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DOJ Files Suit Against Fraudulent Tax Return Preparation Services

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By Admin on January 12, 2010 11:45 AM

The Department of Justice recently announced five new civil cases it is pursuing against tax preparers in Detroit, Cincinnati and Chicago. These suits join the twelve filed against individuals and businesses in Rhode Island, in December. The suits seek to stop the named defendants from preparing or in any way advising on tax returns due to allegations of fraudulent claims used to lower the tax liabilities of their customers.

Most of these fraudulent providers of tax preparation services have been quite prolific, providing tax returns for as many as 24,000 customers a piece. Perhaps they can turn out so many returns because they are not overly careful about the deductions they list for their customers. For example, court filings in Rhode Island against tax prep services Refunds Now Inc. and Refunds Now Tax Service Inc.,show the filed returns containing made up charitable contributions, inflated employee business expense deductions, and inflated dependent exemptions, among other tricks. Filings against preparers doing business as K & N Tax Pros Inc., in Chicago allege that defendants prepared or oversaw preparation of over 23,000 customer tax returns containing fabricated or falsified deductions for employee business expenses, mileage, cash contributions, rental losses and medical expenses.

One good rule of thumb when discussing tax returns with a preparation service is, as usual, "...too-good-to-be-true results ... are just that," said John A. DiCicco, Acting Assistant Attorney General for the Justice Department’s Tax Division. Some issues most of the fraudulent tax prep services had in common were: fabricated or inflated charitable deductions, inflated business expense deductions, inflated or false real estate deductions.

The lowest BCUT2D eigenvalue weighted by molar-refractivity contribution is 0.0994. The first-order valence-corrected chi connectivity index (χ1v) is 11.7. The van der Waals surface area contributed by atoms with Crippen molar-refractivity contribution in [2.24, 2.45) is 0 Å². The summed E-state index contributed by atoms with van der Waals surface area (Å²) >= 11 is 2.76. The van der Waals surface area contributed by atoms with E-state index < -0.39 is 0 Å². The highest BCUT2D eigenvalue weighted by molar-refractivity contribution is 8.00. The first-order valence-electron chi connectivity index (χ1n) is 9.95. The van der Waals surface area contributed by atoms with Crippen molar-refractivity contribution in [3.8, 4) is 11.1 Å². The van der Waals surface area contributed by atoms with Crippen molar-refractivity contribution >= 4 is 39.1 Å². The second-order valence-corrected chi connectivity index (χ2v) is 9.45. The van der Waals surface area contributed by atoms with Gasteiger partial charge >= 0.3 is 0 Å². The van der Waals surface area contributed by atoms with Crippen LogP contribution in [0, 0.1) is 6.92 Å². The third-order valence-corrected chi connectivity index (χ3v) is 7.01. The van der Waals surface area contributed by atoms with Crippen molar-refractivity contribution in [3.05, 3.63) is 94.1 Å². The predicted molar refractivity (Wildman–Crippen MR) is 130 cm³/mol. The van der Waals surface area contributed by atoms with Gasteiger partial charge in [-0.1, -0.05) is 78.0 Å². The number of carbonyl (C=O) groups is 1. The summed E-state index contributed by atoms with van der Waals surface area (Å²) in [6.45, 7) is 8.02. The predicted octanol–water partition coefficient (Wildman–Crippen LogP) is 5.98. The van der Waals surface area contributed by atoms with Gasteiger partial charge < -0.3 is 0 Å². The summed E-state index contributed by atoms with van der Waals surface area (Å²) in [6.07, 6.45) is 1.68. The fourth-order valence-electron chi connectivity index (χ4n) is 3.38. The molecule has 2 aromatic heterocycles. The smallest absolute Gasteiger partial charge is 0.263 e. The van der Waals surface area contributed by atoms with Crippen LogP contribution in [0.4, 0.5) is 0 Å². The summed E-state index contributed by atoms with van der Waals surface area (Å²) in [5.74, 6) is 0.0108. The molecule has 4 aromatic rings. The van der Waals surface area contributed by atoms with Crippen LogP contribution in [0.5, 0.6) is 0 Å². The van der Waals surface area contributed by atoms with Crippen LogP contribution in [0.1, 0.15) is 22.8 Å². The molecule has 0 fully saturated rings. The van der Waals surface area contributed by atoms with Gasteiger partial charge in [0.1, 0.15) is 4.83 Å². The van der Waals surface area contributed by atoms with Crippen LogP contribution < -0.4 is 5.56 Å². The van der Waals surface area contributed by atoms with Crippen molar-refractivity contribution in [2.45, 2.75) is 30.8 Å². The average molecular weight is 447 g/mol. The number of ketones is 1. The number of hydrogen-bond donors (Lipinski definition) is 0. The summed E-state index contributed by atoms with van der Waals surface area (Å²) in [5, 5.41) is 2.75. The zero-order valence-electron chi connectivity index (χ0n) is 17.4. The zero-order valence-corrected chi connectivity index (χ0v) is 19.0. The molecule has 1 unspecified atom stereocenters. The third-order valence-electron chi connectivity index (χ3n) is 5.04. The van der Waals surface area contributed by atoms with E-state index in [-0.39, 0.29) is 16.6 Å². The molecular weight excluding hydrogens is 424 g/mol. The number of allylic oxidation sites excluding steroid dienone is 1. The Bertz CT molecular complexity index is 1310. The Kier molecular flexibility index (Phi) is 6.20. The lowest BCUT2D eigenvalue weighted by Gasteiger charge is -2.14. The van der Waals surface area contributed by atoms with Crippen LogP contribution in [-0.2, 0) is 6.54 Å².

There is one very good reason to steer clear if you think your tax preparer might be stretching the truth a bit. If your preparer gets caught for fraudulent claims, you will not only have lost the money spent to prepare the tax returns, but after the fraud is detected, customers are still responsible for paying all taxes, interest and penalties. To be clear, John DiCicco says, "Taxpayers using these types of preparers, at best, are stuck with paying additional taxes and interest, and at worst, depending on culpability, may be subject to penalties and possibly even criminal prosecution."

Information on Dept. of Justice cases against more than 435 tax-scheme promoters and tax preparers is available on the Justice Department Web site, at http://www.justice.gov/tax/taxpress2010.htm.

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